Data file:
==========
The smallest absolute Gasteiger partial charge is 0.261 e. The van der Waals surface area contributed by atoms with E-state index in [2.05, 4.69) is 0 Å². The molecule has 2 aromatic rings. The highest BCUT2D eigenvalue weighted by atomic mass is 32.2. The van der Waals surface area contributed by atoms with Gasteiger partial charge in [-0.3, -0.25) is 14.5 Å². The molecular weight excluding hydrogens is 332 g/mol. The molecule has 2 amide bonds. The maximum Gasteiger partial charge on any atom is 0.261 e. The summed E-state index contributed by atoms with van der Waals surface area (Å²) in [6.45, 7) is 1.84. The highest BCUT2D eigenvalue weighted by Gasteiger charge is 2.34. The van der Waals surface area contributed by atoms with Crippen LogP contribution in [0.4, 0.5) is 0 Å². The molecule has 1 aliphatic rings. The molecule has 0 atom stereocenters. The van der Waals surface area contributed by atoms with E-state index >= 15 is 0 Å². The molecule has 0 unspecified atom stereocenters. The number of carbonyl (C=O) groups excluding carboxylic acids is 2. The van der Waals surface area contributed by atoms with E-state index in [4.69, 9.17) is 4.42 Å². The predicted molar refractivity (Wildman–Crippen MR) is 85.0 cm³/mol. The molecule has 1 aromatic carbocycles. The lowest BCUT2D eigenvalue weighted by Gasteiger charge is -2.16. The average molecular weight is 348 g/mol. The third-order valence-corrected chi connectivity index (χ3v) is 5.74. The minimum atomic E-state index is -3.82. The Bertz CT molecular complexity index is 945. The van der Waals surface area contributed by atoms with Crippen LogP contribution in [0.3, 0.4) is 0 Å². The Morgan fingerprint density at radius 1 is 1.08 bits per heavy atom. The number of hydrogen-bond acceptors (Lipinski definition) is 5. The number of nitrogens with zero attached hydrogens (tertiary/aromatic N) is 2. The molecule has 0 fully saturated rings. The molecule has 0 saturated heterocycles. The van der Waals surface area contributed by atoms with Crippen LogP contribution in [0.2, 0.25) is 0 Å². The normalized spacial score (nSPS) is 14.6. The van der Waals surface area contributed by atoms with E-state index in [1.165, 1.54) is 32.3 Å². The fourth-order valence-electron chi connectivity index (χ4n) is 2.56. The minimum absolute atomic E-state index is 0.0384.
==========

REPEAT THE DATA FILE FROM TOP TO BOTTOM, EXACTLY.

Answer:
The smallest absolute Gasteiger partial charge is 0.261 e. The van der Waals surface area contributed by atoms with E-state index in [2.05, 4.69) is 0 Å². The molecule has 2 aromatic rings. The highest BCUT2D eigenvalue weighted by atomic mass is 32.2. The van der Waals surface area contributed by atoms with Gasteiger partial charge in [-0.3, -0.25) is 14.5 Å². The molecular weight excluding hydrogens is 332 g/mol. The molecule has 2 amide bonds. The maximum Gasteiger partial charge on any atom is 0.261 e. The summed E-state index contributed by atoms with van der Waals surface area (Å²) in [6.45, 7) is 1.84. The highest BCUT2D eigenvalue weighted by Gasteiger charge is 2.34. The van der Waals surface area contributed by atoms with Crippen LogP contribution in [0.4, 0.5) is 0 Å². The molecule has 1 aliphatic rings. The molecule has 0 atom stereocenters. The van der Waals surface area contributed by atoms with E-state index >= 15 is 0 Å². The molecule has 0 unspecified atom stereocenters. The number of carbonyl (C=O) groups excluding carboxylic acids is 2. The van der Waals surface area contributed by atoms with E-state index in [4.69, 9.17) is 4.42 Å². The predicted molar refractivity (Wildman–Crippen MR) is 85.0 cm³/mol. The molecule has 1 aromatic carbocycles. The lowest BCUT2D eigenvalue weighted by Gasteiger charge is -2.16. The average molecular weight is 348 g/mol. The third-order valence-corrected chi connectivity index (χ3v) is 5.74. The minimum atomic E-state index is -3.82. The Bertz CT molecular complexity index is 945. The van der Waals surface area contributed by atoms with Crippen LogP contribution in [0.3, 0.4) is 0 Å². The Morgan fingerprint density at radius 1 is 1.08 bits per heavy atom. The number of hydrogen-bond acceptors (Lipinski definition) is 5. The number of nitrogens with zero attached hydrogens (tertiary/aromatic N) is 2. The molecule has 0 fully saturated rings. The molecule has 0 saturated heterocycles. The van der Waals surface area contributed by atoms with Crippen LogP contribution in [0.2, 0.25) is 0 Å². The normalized spacial score (nSPS) is 14.6. The van der Waals surface area contributed by atoms with E-state index in [1.165, 1.54) is 32.3 Å². The fourth-order valence-electron chi connectivity index (χ4n) is 2.56. The minimum absolute atomic E-state index is 0.0384.